Kelly Dineen, RN, JD, PhD, started her position as director of the health law program and assistant professor at Creighton University’s School of Law in July 2017. With a new academic year around the corner, we spoke with her to find out more about her background, her vision for the health law concentration and about health law in general.
You began your career as a registered nurse (RN). How did you transition from being an RN to becoming a lawyer and now working in academia?
It was never my intended career path to become a lawyer, but I got to a point in nursing—after 11 years in the field—where I wanted to go back to school. I had thought about law school over the years, so I took the LSAT and did well and got a scholarship at Saint Louis University (SLU)—where I also received my bachelor’s in nursing degree, as well as my PhD in bioethics. After receiving my JD, I went to work in a law firm for two years where I wound up working on a variety of health care matters. I was one of the only attorneys who had experience as a health care professional, so I assisted with litigation where knowing the medical context was paramount. I represented health care institutions in business and administrative matters.
After two years, I moved to SLU to serve as the assistant director of its health law program. Over eleven years there, I worked also worked in law school administration and taught health law and health care ethics courses. I worked on my PhD part time and finished it in 2015. Once I had my PhD, I decided I wanted to be part of the tenure track of academia. That’s how I got to Creighton.
What was it about Creighton that was so appealing to you?
Social justice and the Jesuit mission are really important to me and the ability to move to another Jesuit institution was incredibly appealing. Here at Creighton I am thrilled to be able to build out the health law program. It is a unique opportunity.
In the year that you have been the director of the health law program, what have you done to increase its visibility?
I started by revising some of the health law curriculum and by bringing in nationally recognized health law speakers. In the 2017-18 academic year, the law school hosted Seema Mohapatra and Elizabeth Pendo. This fall, we are bringing in Kathy Cerminara. Stacey Tovino is coming in the spring of 2019.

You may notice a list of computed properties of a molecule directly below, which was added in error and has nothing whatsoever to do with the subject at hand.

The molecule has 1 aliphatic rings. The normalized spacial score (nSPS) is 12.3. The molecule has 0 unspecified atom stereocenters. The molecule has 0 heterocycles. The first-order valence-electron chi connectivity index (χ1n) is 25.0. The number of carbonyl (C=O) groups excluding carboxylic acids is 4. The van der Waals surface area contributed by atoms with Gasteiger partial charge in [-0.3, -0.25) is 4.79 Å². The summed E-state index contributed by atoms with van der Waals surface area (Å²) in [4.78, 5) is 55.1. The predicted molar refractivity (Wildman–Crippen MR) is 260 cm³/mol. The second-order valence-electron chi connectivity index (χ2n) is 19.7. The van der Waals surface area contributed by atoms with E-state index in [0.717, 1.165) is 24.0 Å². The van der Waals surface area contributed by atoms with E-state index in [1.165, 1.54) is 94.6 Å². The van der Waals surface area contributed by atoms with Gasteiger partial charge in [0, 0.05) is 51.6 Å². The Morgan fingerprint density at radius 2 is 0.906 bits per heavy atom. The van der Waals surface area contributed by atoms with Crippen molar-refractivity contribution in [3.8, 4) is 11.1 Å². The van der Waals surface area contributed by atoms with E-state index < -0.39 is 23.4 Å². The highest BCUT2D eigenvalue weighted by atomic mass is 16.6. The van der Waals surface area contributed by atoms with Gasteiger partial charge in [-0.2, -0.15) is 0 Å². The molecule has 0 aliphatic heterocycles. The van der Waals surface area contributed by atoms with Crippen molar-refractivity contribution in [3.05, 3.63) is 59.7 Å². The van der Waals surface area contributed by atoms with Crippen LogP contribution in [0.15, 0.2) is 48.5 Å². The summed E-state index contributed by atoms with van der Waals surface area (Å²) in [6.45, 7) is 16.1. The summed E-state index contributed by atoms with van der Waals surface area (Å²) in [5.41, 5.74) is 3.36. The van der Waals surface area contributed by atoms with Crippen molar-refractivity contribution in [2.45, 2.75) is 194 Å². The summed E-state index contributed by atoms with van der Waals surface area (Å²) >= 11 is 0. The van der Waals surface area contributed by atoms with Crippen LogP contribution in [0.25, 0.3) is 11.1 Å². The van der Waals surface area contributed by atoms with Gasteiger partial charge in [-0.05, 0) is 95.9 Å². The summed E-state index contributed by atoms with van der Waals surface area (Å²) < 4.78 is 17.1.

I also got students involved in national health law competitions. Last winter they took third place in oral presentation at the national transactional health law competition in Chicago. I also built relationships with other schools and colleges across campus. I am very involved in national academic circles of health law and bioethics.
Because my scholarship is focused on the opioid crisis, I have also been busy working on public interest and policy in that area as an advisor and presenter for groups like the American Health Law Association and the American Bar Association. All of these activities are important for extending and building Creighton’s reputation.
What goals do you have for the 2018-19 academic year?
I’d like to develop a mentorship program with alumni in practice and pair students interested in health law with those already working in the field. I’m also working on designing several dual degree options for health law students, as well as implementing a graduate certificate in health law. I’d like to also create a health law option within the GOAL Program. I will also continue to bring in nationally renowned health law speakers. I am coordinating with students to plan the Law Review Symposium in March 2019. The focus of the symposium will be bias and discrimination in health care and we will be highlighting the impact of factors such as immigration status, socioeconomic status, race, and gender and sexual identity on health care treatment and outcomes.
What makes a health care concentration along with a JD from Creighton so valuable?
This concentration is good for a couple reasons. First of all, there is always work in health care for those with legal training. Second, at some point in everyone’s life, it is really helpful to have a reasonable understanding of the health care system. Third, these courses really push students to grapple with problems that don’t have straightforward answers.
Plus, this concentration gives students real exposure to administrative law, which is a significant part of most law practices these days. Working through administrative law issues in health care matters will also help prepare students to tackle administrative issues in other areas. Even if students graduate and don’t wind up practicing health law, this concentration helps in any highly regulated area of the law.